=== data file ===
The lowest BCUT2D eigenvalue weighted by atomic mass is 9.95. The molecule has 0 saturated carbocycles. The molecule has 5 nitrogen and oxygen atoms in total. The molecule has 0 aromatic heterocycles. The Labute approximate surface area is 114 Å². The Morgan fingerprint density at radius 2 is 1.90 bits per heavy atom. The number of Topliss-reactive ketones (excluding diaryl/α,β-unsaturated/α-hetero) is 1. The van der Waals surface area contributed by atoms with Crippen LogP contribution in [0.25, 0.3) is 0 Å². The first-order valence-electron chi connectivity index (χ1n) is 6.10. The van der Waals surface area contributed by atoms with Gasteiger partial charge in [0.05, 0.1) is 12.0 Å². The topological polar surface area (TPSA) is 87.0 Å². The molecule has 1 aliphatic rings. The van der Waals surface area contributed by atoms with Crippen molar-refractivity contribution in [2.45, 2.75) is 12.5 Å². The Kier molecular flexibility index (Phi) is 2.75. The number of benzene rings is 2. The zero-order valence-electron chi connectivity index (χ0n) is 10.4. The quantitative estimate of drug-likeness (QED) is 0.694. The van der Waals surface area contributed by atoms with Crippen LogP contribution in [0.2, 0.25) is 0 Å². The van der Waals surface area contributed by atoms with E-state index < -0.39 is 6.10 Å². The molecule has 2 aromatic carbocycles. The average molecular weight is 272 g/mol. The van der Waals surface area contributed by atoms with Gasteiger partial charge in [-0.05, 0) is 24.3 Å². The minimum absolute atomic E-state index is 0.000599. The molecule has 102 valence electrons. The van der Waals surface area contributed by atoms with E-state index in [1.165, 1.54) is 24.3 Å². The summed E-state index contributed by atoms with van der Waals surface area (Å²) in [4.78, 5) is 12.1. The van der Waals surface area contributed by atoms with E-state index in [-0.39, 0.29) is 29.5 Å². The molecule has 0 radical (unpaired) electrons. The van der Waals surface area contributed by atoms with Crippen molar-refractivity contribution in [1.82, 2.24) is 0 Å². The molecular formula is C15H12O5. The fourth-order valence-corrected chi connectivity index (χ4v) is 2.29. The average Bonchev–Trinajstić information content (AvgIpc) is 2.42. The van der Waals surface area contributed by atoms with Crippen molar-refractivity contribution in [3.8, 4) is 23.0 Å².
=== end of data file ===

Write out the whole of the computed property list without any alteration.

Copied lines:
The lowest BCUT2D eigenvalue weighted by atomic mass is 9.95. The molecule has 0 saturated carbocycles. The molecule has 5 nitrogen and oxygen atoms in total. The molecule has 0 aromatic heterocycles. The Labute approximate surface area is 114 Å². The Morgan fingerprint density at radius 2 is 1.90 bits per heavy atom. The number of Topliss-reactive ketones (excluding diaryl/α,β-unsaturated/α-hetero) is 1. The van der Waals surface area contributed by atoms with Crippen LogP contribution in [0.25, 0.3) is 0 Å². The first-order valence-electron chi connectivity index (χ1n) is 6.10. The van der Waals surface area contributed by atoms with Gasteiger partial charge in [0.05, 0.1) is 12.0 Å². The topological polar surface area (TPSA) is 87.0 Å². The molecule has 1 aliphatic rings. The van der Waals surface area contributed by atoms with Crippen molar-refractivity contribution in [2.45, 2.75) is 12.5 Å². The Kier molecular flexibility index (Phi) is 2.75. The number of benzene rings is 2. The zero-order valence-electron chi connectivity index (χ0n) is 10.4. The quantitative estimate of drug-likeness (QED) is 0.694. The van der Waals surface area contributed by atoms with Crippen LogP contribution in [0.2, 0.25) is 0 Å². The van der Waals surface area contributed by atoms with E-state index < -0.39 is 6.10 Å². The molecule has 2 aromatic carbocycles. The average molecular weight is 272 g/mol. The van der Waals surface area contributed by atoms with Gasteiger partial charge in [-0.05, 0) is 24.3 Å². The minimum absolute atomic E-state index is 0.000599. The molecule has 102 valence electrons. The van der Waals surface area contributed by atoms with E-state index in [1.165, 1.54) is 24.3 Å². The summed E-state index contributed by atoms with van der Waals surface area (Å²) in [4.78, 5) is 12.1. The van der Waals surface area contributed by atoms with E-state index in [-0.39, 0.29) is 29.5 Å². The molecule has 0 radical (unpaired) electrons. The van der Waals surface area contributed by atoms with Crippen molar-refractivity contribution in [1.82, 2.24) is 0 Å². The molecular formula is C15H12O5. The fourth-order valence-corrected chi connectivity index (χ4v) is 2.29. The average Bonchev–Trinajstić information content (AvgIpc) is 2.42. The van der Waals surface area contributed by atoms with Crippen molar-refractivity contribution in [3.8, 4) is 23.0 Å².